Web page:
Long-tailed Duck: SB Wildlife Care Network's Patient of the Week

Long-tailed Duck: SB Wildlife Care Network's Patient of the Week title=
Long-tailed Duck: SB Wildlife Care Network's Patient of the Week
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Source: Santa Barbara Wildlife Care Network

Patient #119 of this year: Long-tailed Duck (rare patient!)
Status: Still in Care

On January 23rd, this Long-tailed Duck was brought to SB Wildlife Care Network from the Santa Barbara Harbor with a keel injury. This is a rare species at SBWCN - with this being the only Long-tailed Duck to have come into care on record! Once the duck arrived at the Wildlife Care Center, our expert team found an extensive, deep lesion on his keel as well as a leg laceration. Staff administered fluids, antibiotics, and pain-relievers until the veterinary team could perform surgery to clean and close the wounds. After a successful surgery, he is now in recovery, rebuilding strength and waterproofing his feathers to return back to the wild. 

Long-tailed Ducks are expert divers, reaching up to 200 ft to forage for small fish and invertebrates. To the Santa Barbara area, they are a rare visitor. Usually, they reside in the Arctic Circle of Northern Canada, Alaska, and Greenland and migrate only as far south as Southern Canada and the Northeastern United States. So what would a Long-tailed Duck be doing in sunny California? Impacts of climate change are an increasing concern for these ducks and their habitat may be shifting as a result. The Long-tailed Duck population is currently in a steep decline and they are listed as “vulnerable” on the IUCN Red List of Threatened Species. If they continue declining, they may move to being listed as an endangered species. Contributing factors to the Long-tailed Duck population decline include changes in ocean conditions due to climate change, habitat shifting and degradation, overfishing and food availability, direct hunting, fossil fuel production, pollution, entanglement in fishing nets, and lead exposure. 

Rehabilitation of wildlife is exhausting, strenuous work, but we are motivated everyday to see patients like #119 improve to be returned back to the wild. The Santa Barbara Wildlife Care Network has cared for 140 patients since the start of this year, a 33% increase from this time last year. 65 of them are still receiving care at the Wildlife Care Center. You can help animals like this Long-tailed Duck get their second chance at a wild life by going to www.sbwcn.org/donate.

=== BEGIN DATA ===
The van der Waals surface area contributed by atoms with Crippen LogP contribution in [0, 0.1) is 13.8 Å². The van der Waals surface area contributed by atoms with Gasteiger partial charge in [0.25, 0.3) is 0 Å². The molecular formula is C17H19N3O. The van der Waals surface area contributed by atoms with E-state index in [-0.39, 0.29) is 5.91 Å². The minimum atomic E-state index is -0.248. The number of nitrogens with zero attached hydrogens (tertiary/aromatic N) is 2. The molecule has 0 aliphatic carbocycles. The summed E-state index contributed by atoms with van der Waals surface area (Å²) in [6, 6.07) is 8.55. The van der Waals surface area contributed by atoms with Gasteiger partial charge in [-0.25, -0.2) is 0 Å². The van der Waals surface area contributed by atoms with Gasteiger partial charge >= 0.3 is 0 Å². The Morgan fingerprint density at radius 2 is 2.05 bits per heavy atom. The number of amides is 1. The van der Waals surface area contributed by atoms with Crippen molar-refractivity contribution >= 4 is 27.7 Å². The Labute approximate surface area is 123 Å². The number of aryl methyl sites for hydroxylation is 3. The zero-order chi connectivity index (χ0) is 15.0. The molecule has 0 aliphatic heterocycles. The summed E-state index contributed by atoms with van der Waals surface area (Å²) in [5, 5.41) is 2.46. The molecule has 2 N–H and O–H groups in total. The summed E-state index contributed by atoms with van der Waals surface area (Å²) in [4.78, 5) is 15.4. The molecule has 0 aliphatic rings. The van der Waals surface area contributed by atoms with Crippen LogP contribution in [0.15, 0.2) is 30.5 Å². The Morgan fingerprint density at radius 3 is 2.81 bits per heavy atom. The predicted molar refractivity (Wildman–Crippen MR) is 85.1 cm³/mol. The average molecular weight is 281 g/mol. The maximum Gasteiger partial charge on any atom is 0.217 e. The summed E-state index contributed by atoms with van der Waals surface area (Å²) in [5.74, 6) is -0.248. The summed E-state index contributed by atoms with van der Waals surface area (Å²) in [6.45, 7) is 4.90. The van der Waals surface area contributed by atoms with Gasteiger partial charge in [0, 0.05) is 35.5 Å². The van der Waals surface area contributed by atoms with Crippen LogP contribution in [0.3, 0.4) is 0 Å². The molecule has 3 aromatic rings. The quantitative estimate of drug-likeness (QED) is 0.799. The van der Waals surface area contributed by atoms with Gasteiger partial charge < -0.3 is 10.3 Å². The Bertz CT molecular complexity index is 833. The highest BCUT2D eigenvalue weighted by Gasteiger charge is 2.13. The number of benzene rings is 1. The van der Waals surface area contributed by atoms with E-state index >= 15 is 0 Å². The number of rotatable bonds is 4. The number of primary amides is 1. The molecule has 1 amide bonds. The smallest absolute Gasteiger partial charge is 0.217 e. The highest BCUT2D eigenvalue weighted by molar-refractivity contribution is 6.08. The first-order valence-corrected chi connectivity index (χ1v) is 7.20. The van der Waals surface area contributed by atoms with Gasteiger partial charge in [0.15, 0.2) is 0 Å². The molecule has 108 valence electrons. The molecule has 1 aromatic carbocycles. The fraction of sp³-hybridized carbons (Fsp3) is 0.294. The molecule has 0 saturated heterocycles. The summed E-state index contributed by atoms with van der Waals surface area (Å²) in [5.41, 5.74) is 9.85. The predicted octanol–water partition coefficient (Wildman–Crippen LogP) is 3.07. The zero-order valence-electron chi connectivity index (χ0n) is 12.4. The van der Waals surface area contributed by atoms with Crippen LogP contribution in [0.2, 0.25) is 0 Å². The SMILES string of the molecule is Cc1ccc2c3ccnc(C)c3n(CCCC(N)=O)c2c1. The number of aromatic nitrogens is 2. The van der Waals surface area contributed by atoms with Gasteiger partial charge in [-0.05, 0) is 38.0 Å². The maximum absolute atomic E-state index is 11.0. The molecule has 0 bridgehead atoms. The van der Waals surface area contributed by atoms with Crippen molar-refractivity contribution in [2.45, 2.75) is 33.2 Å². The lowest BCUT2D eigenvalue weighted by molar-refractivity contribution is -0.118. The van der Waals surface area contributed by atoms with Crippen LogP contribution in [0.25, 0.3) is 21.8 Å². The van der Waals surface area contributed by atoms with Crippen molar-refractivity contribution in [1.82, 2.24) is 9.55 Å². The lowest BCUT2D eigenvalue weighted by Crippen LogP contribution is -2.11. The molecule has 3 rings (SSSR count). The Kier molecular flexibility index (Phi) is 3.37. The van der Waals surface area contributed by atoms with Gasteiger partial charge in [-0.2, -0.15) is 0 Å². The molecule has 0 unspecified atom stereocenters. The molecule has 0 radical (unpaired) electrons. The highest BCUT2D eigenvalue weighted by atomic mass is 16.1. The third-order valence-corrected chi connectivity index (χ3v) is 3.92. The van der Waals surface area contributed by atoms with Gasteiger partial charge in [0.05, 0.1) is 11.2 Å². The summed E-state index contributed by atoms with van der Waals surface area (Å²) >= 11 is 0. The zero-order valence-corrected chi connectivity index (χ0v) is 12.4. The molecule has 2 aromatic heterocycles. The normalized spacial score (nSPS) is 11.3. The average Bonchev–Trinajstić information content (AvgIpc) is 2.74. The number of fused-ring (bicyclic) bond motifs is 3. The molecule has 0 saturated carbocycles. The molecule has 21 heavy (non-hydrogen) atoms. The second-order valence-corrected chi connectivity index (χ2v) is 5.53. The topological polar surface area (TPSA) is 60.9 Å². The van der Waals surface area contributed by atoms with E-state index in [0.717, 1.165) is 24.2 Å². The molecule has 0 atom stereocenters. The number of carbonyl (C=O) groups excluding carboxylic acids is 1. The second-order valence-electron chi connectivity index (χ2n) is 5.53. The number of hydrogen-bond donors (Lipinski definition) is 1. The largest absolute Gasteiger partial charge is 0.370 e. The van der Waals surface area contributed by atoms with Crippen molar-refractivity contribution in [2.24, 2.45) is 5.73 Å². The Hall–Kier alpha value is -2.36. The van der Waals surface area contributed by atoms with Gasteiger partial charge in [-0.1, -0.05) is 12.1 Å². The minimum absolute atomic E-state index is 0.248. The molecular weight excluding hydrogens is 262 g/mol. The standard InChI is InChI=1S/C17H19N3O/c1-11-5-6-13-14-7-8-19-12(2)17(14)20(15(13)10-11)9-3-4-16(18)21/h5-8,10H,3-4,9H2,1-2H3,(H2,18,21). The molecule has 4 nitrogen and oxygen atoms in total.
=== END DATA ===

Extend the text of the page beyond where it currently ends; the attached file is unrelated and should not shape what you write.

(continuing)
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missausten Jan 31, 2021 11:56 AM
Long-tailed Duck: SB Wildlife Care Network's Patient of the Week

Let's see......species vulnerable. So return one to the no longer wild, polluted, overfished, entangling fishing nets, hunting with lead bullets, fragmented and disappearing habitat that is its fate. Couldn't you stop returning species to the same miserable environment and send them to a sanctuary instead where they could safely live and reproduce? Am I the only one who cringes at this repetitive revolving door, this failure to see the big picture?

a-1612158873 Jan 31, 2021 09:54 PM
Long-tailed Duck: SB Wildlife Care Network's Patient of the Week

Would you really prefer to not treat the animal? And not play by current wildlife rescue rules, which mandate return? Animal care workers are damned if they do and damned if they don't. Your reaction reminds me of people who object to trapped animals being released in the same area they were taken from.

Pebblehill Jan 31, 2021 11:43 PM
Long-tailed Duck: SB Wildlife Care Network's Patient of the Week

Wildlife that have been rehabbed go back to the wild, not to sanctuaries which is considered completely unethical to do if the animal has recovered. And there are plenty of habitats still healthy enough for almost all the species cared for at our local wildlife rescue.

tagdes Jan 31, 2021 08:24 PM
Long-tailed Duck: SB Wildlife Care Network's Patient of the Week

Z I'd definitely like to see some verification of your Long-tailed Duck, Clangula hyemalis post. There has only been 1 posted by SBCobirding, eBird, and the SB Audubon since Dec of 2018, a couple in 2011 and none until 2006.

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